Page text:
The pledge, to be made at the UN Millennium Development Goals (MDGs) Summit in New York, will be coupled with an increased focus on boosting malaria prevention and treatment across the developing world by the Department for International Development (DFID).
As part of this boost, UK aid will save 5,500 children’s lives in Zambia by increasing access to malaria prevention, diagnostics and treatment. In Ghana the UK will supply 2.4 million new insecticide-treated bednets, enough to save 13,000 lives a year.
As part of his closing plenary speech to the UN, Nick Clegg, Deputy Prime Minister, will say:
“I am pleased to announce today that the UK will be stepping up our efforts to combat malaria.
“In Africa, a child dies from this disease - this easily preventable disease - every 45 seconds. So we will make more money available, and ensure that we get more for our money, with the aim of halving malaria-related deaths in ten of the worst affected countries.”
The new UK commitment will be backed by an increase in funding to as much as £500 million per year by 2014 from current spending of about £150 million. The precise figure, countries and programmes to which it will be allocated will be decided as part of the ongoing review of all DFID’s country programmes.
Chancellor George Osborne, speaking about the announcement, said:
“Since visiting the Millennium Development Village of Ruhiira, Uganda, in 2007, with Professor Jeffrey Sachs, and witnessing this terrible disease at first hand, I have been determined to do all I could to help the battle against malaria.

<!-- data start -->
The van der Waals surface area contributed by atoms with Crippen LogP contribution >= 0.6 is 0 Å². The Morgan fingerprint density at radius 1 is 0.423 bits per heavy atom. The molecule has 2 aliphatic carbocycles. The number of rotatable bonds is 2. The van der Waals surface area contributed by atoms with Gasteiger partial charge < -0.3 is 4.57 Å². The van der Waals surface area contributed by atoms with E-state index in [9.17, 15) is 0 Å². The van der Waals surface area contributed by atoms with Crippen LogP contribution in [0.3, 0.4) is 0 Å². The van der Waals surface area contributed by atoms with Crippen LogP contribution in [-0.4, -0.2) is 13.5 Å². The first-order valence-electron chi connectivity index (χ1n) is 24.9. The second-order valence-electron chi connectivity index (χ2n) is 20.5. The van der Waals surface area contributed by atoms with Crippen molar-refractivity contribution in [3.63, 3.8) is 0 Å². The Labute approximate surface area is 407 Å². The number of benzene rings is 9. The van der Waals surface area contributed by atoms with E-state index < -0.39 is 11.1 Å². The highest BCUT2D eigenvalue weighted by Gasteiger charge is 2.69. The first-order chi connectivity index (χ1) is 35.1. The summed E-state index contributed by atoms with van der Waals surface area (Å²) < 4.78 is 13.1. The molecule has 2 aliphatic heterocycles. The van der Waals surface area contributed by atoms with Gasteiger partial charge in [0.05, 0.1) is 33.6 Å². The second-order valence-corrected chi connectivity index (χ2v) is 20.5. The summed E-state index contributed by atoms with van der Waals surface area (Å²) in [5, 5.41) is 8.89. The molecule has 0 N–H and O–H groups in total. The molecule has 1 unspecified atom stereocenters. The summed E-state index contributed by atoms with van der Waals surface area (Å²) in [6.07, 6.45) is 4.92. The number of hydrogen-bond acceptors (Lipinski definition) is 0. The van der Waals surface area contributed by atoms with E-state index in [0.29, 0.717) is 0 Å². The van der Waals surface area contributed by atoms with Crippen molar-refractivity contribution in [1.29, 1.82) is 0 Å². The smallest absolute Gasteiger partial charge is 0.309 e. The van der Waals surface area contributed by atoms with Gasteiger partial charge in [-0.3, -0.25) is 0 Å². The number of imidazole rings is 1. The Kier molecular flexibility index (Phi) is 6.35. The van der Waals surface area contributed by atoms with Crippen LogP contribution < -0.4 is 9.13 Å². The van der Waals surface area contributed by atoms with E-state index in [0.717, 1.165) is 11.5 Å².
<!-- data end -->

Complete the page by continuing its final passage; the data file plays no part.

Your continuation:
“I made the pledge then, that when we formed a government we would increase spending on malaria.
“Today we have honoured that pledge.”
Malaria is not only a consequence but a cause of poverty, costing African economies $12 billion a year in health care spending and as much as 1.3% of GDP every year in lost income in the worst affected countries.
Andrew Mitchell, International Development Secretary, said:
“Tackling malaria will mean that millions of people, and especially children, will be saved from its crippling effects, enabling them to work, feed their families and send their children to school.
“Combating this disease is also one of the best investments money can buy - as little as £2 a year can be enough to save a child’s life.
“I will now be looking at all DFID’s programmes to see how we can build the prevention and treatment of malaria into everything we do.”
The new UK effort on malaria will also tackle the emerging problem of drug resistance. The emergence and spread of resistance to artemisinin threatens to make the best available anti-malaria drug ineffective. The UK will support international efforts to halt the marketing and use of artemisinin monotherapy, helping to contain the spread of drug resistance.
DFID is currently designing a new Business Plan for Malaria, consulting widely and reviewing all its programmes to identify how to have a greater impact on reducing the incidence and effects of malaria. It will do this by:
- Improving quality of services: ensuring health systems are of the highest possible quality to save lives.
- Increasing access and building demand: removing barriers that prevent people from seeking care.
- Taking advantage of new innovations: containing resistance and supporting the development of new cost effective drugs, prevention and diagnostic tools.
- Focusing on impact and results: targeting those who are most in need with interventions that are proven to work.